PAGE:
We picked up our taxi and were on our way to the hotel on the other side of town, very slowly. Traffic was jammed up as the lanes were limited due to a construction site. The driver was gregarious and the cab was spotless, and the sun was shining. He asked how long we were in for and where we were from, and said we might enjoy the Hard Rock Cafe.



Above: My view of London for the first 15 minutes.


We laughed. "We're not those kind of Americans," I said. "I have eaten enough French fries and own enough T-shirts to last me for the rest of my life."


He laughed. In our travels he pointed out Parliament, Buckingham Palace, the London Eye, Westminster Abbey, 10 Downing Street, and would have explained anything to us if we so liked. He asked, "Are you going to get a chance to see the tennis?"



I beamed. "Yes. We'll be on center court for the next two days." I mean, how many times in your life are you going to get to say that? I plan on finding out the outer limits. I could have put a set of bleachers in my suitcase for all the people who wanted to go with.


"Me too! I go every year, and tomorrow's my day. My neighbor's an umpire and I get free tickets." He told us of seeing Becker, Navratilova, Agassi-years and years of FAMOUS tennis, the stuff that EVERYBODY watched. He was there when Becker dove horizontally, he saw all those Sampras finals, it was impressive. Or it was made up; I'm not sure which. It didn't matter.


We got out at our hotel and checked in. The clerk asked me, "Will this be settled through the Company?" I looked at her quizzically. She asked again, same words. Something in my head froze; I'm not sure if I hadn't slept enough or what the deal was. Ken jumped in and said, "These rooms are already paid for." She nodded and moved on. We checked our bags with the concierge. Since we couldn't check in until three o'clock, we decided to take a bus tour.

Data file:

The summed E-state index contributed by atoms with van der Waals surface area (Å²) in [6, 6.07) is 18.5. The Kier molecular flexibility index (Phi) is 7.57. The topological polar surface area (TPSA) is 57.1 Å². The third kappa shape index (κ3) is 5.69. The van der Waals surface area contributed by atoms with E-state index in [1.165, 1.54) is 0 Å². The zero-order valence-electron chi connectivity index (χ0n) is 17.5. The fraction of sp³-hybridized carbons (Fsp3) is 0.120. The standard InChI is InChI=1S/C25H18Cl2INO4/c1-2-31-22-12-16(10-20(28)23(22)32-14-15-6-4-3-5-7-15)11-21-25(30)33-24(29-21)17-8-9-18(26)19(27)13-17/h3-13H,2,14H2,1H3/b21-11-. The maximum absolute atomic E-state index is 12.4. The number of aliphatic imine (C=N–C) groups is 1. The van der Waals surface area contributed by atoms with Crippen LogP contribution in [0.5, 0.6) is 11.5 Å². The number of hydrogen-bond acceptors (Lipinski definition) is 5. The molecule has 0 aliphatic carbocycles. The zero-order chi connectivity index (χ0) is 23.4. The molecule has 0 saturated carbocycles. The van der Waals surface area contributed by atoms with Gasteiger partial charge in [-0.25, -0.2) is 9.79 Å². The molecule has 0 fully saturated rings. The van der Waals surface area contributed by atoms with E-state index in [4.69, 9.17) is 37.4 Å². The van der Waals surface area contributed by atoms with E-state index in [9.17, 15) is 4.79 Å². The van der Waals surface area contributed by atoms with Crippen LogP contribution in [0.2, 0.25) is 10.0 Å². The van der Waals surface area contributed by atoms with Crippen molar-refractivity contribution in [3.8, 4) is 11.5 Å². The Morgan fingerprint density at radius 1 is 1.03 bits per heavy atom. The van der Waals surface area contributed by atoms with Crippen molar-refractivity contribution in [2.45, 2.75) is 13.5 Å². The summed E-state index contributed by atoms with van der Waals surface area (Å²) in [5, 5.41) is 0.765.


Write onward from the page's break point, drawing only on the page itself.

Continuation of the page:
We bought our tickets from our hotel concierge and decided to choose "The Big Bus Company" because that's what they were offering at a better rate than "The Original Bus Company" which was indistinguishable from what we chose. We figured this would get us around the city and help us make sense of it in a short timeframe. They gave us directions for the stop. We walked toward it, and then realized that being a pedestrian in London takes no small degree of thought.


When a car is coming at you from the left, no problem. "Hey, here comes a car." It's the turning cars that are tough. London has realized that the majority of people from out of town will stand at an intersection for an hour or so trying to figure it all out. So they've put subtitles on their intersections.



So we were looking for the stop for the Big Bus Company. We figured a big, gaudy sign, a sandwich board, maybe somebody in a plastic bowler hat. We couldn't see it. We asked inside a hostel. They didn't know. We looked for about a block.


They speak English here. Why is THIS place kicking my ass?


Finally we determined the corner where we could catch a bus, mostly by process of elimination. When we looked up, we laughed. We had missed the following:



We jumped on the bus and headed for the top deck, and like clockwork, it started to sprinkle. No problem. We'd brought umbrellas. We started along the route, looking down at the passerby, unashamed of being total rube tourists. The rain would stop for a little bit, then start. We saw the major buildings, all of Hyde Park, the most photographed concrete barrier in the world at 10 Downing Street, SoHo, the West End theater district, et cetera.